ZURICH (Reuters) – Loss-making Credit Suisse (SIX:CSGN) could shake up senior management as new Chairman Axel Lehmann seeks to put the embattled Swiss bank back on stable ground, Swiss Sunday newspaper NZZ am Sonntag reported.
Citing unnamed sources, the paper said Chief Legal Officer Romeo Cerutti, finance chief David Mathers, and Asia-Pacific regional boss Helman Sitohang were set to step down.
These three were the longest-serving members of the bank’s 12-member executive board.
Asked about the report, a spokesperson said the bank had been implementing a new strategy and organisational structure announced last November that sharpened its focus on wealth management and scaled back investment banking.
“As part of this work, senior management under the leadership of the group CEO together with the board of directors is regularly discussing succession plans and is reviewing senior appointments for certain positions, including for certain legal entities, regions and the executive board,” she added.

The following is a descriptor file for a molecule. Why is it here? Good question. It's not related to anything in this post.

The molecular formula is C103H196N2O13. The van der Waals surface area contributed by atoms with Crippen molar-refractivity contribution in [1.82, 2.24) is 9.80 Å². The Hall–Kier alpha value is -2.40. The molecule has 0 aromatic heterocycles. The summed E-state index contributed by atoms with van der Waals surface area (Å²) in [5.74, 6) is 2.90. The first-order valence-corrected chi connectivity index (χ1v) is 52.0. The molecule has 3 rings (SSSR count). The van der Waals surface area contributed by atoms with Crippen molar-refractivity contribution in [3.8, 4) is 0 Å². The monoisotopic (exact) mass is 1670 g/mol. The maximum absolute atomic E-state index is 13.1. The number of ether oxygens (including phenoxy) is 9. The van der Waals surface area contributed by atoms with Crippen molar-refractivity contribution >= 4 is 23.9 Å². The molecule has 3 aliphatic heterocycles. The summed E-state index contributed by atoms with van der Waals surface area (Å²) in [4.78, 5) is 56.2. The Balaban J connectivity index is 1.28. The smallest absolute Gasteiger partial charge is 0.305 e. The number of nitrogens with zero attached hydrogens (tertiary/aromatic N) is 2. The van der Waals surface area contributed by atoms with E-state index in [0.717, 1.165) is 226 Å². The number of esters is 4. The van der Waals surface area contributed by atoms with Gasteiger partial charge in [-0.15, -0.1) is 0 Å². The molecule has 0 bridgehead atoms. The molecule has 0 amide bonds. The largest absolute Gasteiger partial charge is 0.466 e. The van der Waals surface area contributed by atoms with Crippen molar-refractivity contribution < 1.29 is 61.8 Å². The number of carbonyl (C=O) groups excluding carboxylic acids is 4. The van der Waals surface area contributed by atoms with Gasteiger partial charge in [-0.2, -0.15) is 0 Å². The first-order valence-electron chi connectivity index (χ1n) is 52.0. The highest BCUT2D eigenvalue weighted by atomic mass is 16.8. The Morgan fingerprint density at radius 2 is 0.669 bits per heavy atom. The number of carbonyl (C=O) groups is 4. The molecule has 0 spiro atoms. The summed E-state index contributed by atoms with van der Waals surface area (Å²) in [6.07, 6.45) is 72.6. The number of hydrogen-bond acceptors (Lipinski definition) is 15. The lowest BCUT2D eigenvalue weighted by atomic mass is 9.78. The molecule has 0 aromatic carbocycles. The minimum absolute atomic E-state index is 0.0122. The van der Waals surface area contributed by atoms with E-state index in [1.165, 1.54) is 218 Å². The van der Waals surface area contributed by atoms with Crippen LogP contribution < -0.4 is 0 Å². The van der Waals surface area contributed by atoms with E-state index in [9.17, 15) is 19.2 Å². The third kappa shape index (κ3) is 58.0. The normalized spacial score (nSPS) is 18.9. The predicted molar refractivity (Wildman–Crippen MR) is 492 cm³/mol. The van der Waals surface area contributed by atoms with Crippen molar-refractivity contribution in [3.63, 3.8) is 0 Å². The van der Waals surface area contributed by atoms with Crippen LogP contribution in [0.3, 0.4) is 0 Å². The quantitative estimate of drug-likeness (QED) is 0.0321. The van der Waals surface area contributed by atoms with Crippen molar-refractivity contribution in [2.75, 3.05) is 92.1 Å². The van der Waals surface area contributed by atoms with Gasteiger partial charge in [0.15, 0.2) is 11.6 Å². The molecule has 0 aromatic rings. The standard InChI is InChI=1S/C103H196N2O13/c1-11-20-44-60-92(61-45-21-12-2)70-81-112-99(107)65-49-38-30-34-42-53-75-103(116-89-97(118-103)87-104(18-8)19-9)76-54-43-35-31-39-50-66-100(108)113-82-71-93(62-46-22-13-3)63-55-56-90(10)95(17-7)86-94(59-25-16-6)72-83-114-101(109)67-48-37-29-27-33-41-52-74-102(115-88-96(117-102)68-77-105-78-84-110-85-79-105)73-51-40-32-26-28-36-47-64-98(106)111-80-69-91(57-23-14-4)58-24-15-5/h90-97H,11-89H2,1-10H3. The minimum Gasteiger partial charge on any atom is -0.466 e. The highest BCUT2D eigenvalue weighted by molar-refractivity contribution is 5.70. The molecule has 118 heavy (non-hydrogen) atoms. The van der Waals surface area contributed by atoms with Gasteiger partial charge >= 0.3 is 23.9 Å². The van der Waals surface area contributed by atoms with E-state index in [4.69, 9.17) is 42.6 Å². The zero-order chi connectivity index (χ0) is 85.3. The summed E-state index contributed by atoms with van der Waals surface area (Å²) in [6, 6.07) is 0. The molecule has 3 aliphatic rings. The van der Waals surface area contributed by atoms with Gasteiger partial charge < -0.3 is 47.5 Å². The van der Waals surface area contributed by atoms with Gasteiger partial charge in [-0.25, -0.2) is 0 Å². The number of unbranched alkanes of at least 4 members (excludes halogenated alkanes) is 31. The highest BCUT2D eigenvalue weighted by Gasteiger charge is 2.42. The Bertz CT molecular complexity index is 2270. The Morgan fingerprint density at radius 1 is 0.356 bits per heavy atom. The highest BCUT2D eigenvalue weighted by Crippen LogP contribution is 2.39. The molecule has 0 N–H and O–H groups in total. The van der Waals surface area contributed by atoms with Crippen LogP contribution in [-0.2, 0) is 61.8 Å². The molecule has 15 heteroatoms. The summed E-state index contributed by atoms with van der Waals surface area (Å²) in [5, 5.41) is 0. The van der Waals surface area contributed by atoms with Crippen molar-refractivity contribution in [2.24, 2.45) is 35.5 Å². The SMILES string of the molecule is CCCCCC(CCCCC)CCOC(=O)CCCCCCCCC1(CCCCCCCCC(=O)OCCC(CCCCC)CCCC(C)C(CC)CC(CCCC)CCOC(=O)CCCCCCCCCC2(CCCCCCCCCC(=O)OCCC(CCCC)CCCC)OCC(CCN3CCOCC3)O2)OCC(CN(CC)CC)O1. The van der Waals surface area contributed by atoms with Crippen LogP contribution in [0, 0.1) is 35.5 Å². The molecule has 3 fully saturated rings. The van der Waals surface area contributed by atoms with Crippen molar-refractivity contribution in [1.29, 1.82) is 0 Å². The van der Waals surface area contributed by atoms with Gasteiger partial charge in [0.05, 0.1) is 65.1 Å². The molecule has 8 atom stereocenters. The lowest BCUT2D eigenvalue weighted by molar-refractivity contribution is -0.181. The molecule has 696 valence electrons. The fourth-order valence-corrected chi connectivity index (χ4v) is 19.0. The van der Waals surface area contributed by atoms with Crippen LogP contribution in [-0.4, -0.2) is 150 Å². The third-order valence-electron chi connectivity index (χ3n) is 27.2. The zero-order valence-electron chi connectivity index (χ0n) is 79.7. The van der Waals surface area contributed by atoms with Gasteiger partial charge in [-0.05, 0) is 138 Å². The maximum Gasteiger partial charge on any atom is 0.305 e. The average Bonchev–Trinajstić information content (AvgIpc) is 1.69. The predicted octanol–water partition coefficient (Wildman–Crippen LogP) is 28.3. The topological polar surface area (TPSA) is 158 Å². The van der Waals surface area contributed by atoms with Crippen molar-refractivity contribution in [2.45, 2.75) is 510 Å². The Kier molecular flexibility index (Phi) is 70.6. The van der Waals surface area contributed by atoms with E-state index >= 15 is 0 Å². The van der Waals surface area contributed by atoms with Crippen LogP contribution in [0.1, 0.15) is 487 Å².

“However, no board decisions have been taken and we will communicate at the appropriate time.”
Credit Suisse said last week it expected to report a first-quarter loss after increasing legal provisions, seeing business activity slow and taking a hit from the fallout of Russia’s invasion of Ukraine.
That stepped up pressure on Chief Executive Thomas Gottstein, who had told a financial conference in March that business had been relatively solid in the first two months of the year.
The bank is still reeling from losses in 2021, which prompted a top management shake-up, and as it faces further probes over compliance and risk failings such as a $5.5 billion hit from the implosion of investment fund Archegos and the collapse of $10 billion in supply chain finance funds linked to insolvent British financier Greensill.
It reports quarterly results on Wednesday and holds its annual meeting on Friday.
Proxy advisers Glass Lewis and ISS have recommended shareholders vote against discharging the bank’s board and management from liability for the 2020 financial year.